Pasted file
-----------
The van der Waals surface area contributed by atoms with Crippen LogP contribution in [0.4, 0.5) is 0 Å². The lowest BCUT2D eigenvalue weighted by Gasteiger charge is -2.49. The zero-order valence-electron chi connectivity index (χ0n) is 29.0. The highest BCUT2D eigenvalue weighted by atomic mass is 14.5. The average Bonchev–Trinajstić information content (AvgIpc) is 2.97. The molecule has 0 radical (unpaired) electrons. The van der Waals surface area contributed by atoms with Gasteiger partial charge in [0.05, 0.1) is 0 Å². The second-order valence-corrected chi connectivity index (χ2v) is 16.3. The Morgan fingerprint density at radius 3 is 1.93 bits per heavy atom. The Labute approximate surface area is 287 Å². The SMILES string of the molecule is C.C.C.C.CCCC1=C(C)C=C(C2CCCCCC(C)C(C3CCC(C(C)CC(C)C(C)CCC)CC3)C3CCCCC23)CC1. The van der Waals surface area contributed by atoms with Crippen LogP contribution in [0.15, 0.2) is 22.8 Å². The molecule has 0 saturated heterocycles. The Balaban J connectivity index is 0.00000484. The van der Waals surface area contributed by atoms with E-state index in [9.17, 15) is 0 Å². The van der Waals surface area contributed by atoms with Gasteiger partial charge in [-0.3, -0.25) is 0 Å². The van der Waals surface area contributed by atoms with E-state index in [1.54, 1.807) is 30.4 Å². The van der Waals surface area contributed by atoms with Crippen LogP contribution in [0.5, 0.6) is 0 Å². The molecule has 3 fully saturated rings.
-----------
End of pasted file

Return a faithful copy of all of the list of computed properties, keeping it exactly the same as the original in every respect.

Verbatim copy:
The van der Waals surface area contributed by atoms with Crippen LogP contribution in [0.4, 0.5) is 0 Å². The lowest BCUT2D eigenvalue weighted by Gasteiger charge is -2.49. The zero-order valence-electron chi connectivity index (χ0n) is 29.0. The highest BCUT2D eigenvalue weighted by atomic mass is 14.5. The average Bonchev–Trinajstić information content (AvgIpc) is 2.97. The molecule has 0 radical (unpaired) electrons. The van der Waals surface area contributed by atoms with Gasteiger partial charge in [0.05, 0.1) is 0 Å². The second-order valence-corrected chi connectivity index (χ2v) is 16.3. The Morgan fingerprint density at radius 3 is 1.93 bits per heavy atom. The Labute approximate surface area is 287 Å². The SMILES string of the molecule is C.C.C.C.CCCC1=C(C)C=C(C2CCCCCC(C)C(C3CCC(C(C)CC(C)C(C)CCC)CC3)C3CCCCC23)CC1. The van der Waals surface area contributed by atoms with Crippen LogP contribution in [0.15, 0.2) is 22.8 Å². The molecule has 0 saturated heterocycles. The Balaban J connectivity index is 0.00000484. The van der Waals surface area contributed by atoms with E-state index in [9.17, 15) is 0 Å². The van der Waals surface area contributed by atoms with Gasteiger partial charge in [-0.3, -0.25) is 0 Å². The van der Waals surface area contributed by atoms with E-state index in [1.54, 1.807) is 30.4 Å². The van der Waals surface area contributed by atoms with Crippen LogP contribution in [0.5, 0.6) is 0 Å². The molecule has 3 fully saturated rings.